My wife, Sheri, had torn a tendon and needed rotator cuff surgery. On our drive home from the visit with her orthopedic surgeon, we reviewed the surgeon’s prognosis. Post-surgery, Sheri could expect limited use of her arm and shoulder, lots of downtime, five months of physical therapy, and heaps of ice and pain meds.

I was getting educated on the complexity of shoulder injuries. The recovery would be tough — and Sheri would need my help.

There was no doubt, no hesitation: I was up to the task. But the severity of the situation didn’t sink in until Sheri uttered these five words: “You will need to cook.”

Was I dreaming? Maybe I had dozed off for a second or experienced one of those out-of-body experiences and passed to an alternate universe.

“Sorry, what did you say, honey?”

“I won’t be able to cook. Handling food, lifting, and working around the stove — won’t be able to do it. You will need to cook.

Up to this point, my contribution to meal preparation in our marriage was dialing for carryout. Chinese? Thai? Mexican? Sushi? Pizza? Not a problem!

Sheri and I are advocates of the “serving” value in marriage. Authentic servanthood means tirelessly watching for ways you can love, support, praise, appreciate, protect and please your spouse and then taking action — without expecting something in return.

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That’s not always easy. Serving opportunities usually crop up at inconvenient times, and usually when you’re not in serving mode. You need to be in a my-spouse-is-number-one mindset.  Your spouse comes first; you come second. Serving tangibly expresses your love to each other and makes your marriage stronger.

I love serving Sheri. But as we “mutually serve” each other, we find ourselves fitting into specific roles and tasks. For example:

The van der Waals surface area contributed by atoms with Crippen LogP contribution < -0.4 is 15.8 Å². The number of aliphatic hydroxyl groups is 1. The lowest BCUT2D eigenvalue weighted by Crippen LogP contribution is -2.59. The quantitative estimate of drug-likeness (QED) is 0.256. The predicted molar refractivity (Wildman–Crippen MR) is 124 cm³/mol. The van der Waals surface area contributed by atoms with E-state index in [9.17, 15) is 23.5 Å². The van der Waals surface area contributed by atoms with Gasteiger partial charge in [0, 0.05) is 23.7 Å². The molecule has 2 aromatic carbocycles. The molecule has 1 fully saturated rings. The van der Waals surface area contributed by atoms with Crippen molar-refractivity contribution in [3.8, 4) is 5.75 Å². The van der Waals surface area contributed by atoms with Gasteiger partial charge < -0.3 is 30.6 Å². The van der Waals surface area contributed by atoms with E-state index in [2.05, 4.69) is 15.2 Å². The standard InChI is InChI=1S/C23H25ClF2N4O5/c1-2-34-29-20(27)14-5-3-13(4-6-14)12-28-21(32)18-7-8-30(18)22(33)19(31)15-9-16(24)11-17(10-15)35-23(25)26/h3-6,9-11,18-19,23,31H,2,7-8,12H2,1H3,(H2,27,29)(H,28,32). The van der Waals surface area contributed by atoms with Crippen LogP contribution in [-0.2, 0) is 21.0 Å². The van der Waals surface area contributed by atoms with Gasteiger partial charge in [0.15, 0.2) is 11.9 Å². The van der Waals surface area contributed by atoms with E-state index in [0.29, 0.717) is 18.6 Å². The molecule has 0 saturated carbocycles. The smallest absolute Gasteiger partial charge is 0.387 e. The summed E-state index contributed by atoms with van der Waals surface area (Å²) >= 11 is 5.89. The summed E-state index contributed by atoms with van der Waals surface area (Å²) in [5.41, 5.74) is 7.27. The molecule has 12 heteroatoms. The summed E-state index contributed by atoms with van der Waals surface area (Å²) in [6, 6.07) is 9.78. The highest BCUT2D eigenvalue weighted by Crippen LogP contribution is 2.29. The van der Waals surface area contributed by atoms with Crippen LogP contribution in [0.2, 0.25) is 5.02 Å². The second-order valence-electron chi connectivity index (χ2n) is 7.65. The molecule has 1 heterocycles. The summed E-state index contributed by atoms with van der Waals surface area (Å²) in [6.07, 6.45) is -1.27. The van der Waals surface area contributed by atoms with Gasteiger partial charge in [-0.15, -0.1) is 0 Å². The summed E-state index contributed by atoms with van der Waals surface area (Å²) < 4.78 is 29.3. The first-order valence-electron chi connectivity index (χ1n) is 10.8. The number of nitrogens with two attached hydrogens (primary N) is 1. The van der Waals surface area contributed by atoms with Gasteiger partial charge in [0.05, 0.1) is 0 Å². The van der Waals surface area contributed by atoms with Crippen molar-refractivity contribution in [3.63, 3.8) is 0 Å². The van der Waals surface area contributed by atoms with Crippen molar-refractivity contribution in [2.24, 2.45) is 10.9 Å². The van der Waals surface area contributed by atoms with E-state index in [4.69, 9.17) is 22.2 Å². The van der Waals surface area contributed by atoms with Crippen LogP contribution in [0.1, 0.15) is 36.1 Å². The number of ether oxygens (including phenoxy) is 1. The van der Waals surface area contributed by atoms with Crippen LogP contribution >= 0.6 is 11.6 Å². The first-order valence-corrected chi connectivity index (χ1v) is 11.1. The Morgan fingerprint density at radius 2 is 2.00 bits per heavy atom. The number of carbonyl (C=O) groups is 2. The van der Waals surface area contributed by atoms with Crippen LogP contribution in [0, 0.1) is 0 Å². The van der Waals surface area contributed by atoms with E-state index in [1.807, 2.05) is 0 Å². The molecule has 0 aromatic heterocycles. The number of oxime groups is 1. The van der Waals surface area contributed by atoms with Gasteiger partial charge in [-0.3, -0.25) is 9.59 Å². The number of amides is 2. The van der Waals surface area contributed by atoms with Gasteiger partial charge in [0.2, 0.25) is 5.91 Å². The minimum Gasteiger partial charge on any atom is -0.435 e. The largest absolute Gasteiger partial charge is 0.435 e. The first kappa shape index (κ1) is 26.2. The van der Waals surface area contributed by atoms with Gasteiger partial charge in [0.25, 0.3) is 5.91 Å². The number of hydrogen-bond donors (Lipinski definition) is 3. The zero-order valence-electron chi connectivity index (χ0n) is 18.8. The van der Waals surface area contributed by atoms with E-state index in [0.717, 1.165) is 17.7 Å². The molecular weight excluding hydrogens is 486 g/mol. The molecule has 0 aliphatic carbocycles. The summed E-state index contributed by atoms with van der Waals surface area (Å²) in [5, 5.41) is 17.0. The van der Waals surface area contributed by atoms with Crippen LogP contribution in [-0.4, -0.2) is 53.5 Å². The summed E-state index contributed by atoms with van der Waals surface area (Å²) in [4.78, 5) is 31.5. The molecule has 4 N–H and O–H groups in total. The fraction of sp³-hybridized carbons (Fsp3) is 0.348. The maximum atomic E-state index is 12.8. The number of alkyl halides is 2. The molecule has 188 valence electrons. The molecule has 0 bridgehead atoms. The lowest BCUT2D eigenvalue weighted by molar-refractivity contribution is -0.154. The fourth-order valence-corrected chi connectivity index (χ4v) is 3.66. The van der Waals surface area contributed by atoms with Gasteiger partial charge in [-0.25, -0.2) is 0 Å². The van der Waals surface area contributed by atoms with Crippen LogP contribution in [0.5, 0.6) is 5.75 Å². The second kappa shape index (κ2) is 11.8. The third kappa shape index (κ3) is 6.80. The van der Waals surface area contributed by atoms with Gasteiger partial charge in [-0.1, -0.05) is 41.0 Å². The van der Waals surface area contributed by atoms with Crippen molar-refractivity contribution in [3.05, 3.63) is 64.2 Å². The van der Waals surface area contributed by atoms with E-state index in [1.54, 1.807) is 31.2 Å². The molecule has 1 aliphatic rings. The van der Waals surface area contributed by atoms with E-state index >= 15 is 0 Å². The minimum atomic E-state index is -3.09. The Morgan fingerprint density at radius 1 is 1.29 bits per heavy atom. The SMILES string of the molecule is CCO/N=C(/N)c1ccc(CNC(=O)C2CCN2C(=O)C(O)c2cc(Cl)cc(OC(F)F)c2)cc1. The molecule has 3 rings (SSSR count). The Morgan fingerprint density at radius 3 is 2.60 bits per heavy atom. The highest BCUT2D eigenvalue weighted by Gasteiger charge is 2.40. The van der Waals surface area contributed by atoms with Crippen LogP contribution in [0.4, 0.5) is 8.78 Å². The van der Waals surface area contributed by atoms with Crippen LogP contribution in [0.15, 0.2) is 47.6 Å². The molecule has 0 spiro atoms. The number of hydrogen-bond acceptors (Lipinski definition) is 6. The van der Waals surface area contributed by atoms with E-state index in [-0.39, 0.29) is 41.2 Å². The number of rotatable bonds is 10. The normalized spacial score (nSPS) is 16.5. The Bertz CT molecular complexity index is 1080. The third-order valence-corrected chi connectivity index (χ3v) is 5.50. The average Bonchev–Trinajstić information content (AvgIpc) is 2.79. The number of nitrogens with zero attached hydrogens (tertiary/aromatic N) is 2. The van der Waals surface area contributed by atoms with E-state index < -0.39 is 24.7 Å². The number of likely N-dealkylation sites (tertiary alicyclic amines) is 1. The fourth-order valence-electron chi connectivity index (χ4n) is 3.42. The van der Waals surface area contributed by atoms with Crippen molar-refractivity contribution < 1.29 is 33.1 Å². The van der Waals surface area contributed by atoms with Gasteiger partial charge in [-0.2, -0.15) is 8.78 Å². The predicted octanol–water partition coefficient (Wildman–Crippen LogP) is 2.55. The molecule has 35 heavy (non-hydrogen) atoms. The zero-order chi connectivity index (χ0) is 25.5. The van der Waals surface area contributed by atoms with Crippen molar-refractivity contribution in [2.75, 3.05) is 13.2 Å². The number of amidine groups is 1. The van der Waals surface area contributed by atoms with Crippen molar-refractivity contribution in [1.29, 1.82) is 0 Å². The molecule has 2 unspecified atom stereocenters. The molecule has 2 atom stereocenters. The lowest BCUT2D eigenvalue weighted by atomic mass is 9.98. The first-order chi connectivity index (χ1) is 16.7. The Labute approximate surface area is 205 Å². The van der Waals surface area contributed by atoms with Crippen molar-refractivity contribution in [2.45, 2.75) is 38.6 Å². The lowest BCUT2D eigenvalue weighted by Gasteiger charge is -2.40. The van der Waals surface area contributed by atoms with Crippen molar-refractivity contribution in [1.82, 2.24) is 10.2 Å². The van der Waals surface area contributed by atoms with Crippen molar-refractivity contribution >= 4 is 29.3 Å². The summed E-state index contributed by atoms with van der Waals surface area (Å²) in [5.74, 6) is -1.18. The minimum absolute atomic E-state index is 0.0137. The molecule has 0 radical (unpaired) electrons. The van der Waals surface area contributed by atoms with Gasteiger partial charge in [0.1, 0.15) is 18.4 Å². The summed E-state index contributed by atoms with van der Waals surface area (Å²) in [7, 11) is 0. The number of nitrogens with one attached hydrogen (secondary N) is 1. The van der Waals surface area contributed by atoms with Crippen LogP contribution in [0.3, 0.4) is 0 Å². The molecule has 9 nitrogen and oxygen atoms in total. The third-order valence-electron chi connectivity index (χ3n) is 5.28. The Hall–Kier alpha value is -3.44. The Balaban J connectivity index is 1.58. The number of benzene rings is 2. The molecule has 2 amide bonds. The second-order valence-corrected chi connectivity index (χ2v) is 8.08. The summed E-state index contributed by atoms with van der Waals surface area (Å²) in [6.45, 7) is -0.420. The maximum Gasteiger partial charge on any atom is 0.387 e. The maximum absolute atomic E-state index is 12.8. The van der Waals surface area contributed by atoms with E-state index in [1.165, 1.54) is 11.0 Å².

• I wash the car; Sheri cooks.
  • I blow snow off the driveway; Sheri cooks.
  • I wash the floor; Sheri cooks.
  • I make coffee; Sheri cooks.
  • I fix Sheri’s computer; Sheri cooks.
  • I wash the cat; Sheri cooks.

Cooking: not my spiritual gift

Well, the good news is, we did eat, and we ate quite well. Thanks to our church, an abundance of pre-prepared meals made me look like Wolfgang Puck. Way to go, church!

My flat iron technique needed work, but I can now add “hair styling” to my list of talents as well.

I learned how to help Sheri get dressed and undressed and even gave her sponge baths. Hey, someone had to do it.

When life throws curves at your marriage, remember…

  • Don’t complain.
  • Be flexible; get out of your comfort zone.
  • So you have more time to serve, free yourself from your “me” activities.
  • Be proactive to your spouse’s needs.
  • If you need help, surround yourself with your support system — church, small group, and family — and let them serve you.
  • Do whatever it takes.


Jim, with his wife Sheri, is a co-founder of Growthtrac Ministries.

Copyright © 2016 Jim Mueller, Growthtrac Ministries